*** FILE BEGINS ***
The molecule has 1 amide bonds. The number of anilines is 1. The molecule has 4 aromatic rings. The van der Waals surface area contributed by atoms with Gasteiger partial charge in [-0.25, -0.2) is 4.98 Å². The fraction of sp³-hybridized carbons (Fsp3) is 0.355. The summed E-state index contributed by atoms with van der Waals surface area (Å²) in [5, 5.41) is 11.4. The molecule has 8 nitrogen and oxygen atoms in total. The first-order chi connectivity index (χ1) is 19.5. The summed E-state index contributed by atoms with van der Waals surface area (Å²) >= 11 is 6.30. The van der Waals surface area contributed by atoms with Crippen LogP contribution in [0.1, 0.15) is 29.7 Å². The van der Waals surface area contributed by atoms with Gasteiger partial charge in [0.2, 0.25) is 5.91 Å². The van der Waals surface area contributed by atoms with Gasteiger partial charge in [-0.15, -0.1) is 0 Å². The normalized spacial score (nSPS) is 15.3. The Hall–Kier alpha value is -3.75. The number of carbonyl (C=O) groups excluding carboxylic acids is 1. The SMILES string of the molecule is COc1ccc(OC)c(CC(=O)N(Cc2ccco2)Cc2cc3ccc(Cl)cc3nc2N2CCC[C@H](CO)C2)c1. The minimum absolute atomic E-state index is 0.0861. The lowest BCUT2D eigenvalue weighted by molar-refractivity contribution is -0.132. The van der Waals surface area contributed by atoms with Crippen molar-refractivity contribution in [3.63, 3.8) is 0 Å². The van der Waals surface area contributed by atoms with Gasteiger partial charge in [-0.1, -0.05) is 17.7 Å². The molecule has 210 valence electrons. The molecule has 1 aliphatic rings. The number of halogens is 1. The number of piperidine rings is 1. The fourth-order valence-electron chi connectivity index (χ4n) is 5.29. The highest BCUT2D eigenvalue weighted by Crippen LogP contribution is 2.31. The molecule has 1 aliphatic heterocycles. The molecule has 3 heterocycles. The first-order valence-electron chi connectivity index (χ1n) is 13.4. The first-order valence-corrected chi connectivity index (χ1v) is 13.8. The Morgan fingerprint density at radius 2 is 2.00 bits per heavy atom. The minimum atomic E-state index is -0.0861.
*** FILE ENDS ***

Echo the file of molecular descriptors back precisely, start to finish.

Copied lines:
The molecule has 1 amide bonds. The number of anilines is 1. The molecule has 4 aromatic rings. The van der Waals surface area contributed by atoms with Gasteiger partial charge in [-0.25, -0.2) is 4.98 Å². The fraction of sp³-hybridized carbons (Fsp3) is 0.355. The summed E-state index contributed by atoms with van der Waals surface area (Å²) in [5, 5.41) is 11.4. The molecule has 8 nitrogen and oxygen atoms in total. The first-order chi connectivity index (χ1) is 19.5. The summed E-state index contributed by atoms with van der Waals surface area (Å²) >= 11 is 6.30. The van der Waals surface area contributed by atoms with Crippen LogP contribution in [0.1, 0.15) is 29.7 Å². The van der Waals surface area contributed by atoms with Gasteiger partial charge in [0.2, 0.25) is 5.91 Å². The van der Waals surface area contributed by atoms with Gasteiger partial charge in [-0.15, -0.1) is 0 Å². The normalized spacial score (nSPS) is 15.3. The Hall–Kier alpha value is -3.75. The number of carbonyl (C=O) groups excluding carboxylic acids is 1. The SMILES string of the molecule is COc1ccc(OC)c(CC(=O)N(Cc2ccco2)Cc2cc3ccc(Cl)cc3nc2N2CCC[C@H](CO)C2)c1. The minimum absolute atomic E-state index is 0.0861. The lowest BCUT2D eigenvalue weighted by molar-refractivity contribution is -0.132. The van der Waals surface area contributed by atoms with Crippen molar-refractivity contribution in [3.63, 3.8) is 0 Å². The van der Waals surface area contributed by atoms with Gasteiger partial charge in [-0.1, -0.05) is 17.7 Å². The molecule has 210 valence electrons. The molecule has 1 aliphatic rings. The number of halogens is 1. The number of piperidine rings is 1. The fourth-order valence-electron chi connectivity index (χ4n) is 5.29. The highest BCUT2D eigenvalue weighted by Crippen LogP contribution is 2.31. The molecule has 1 aliphatic heterocycles. The molecule has 3 heterocycles. The first-order valence-electron chi connectivity index (χ1n) is 13.4. The first-order valence-corrected chi connectivity index (χ1v) is 13.8. The Morgan fingerprint density at radius 2 is 2.00 bits per heavy atom. The minimum atomic E-state index is -0.0861.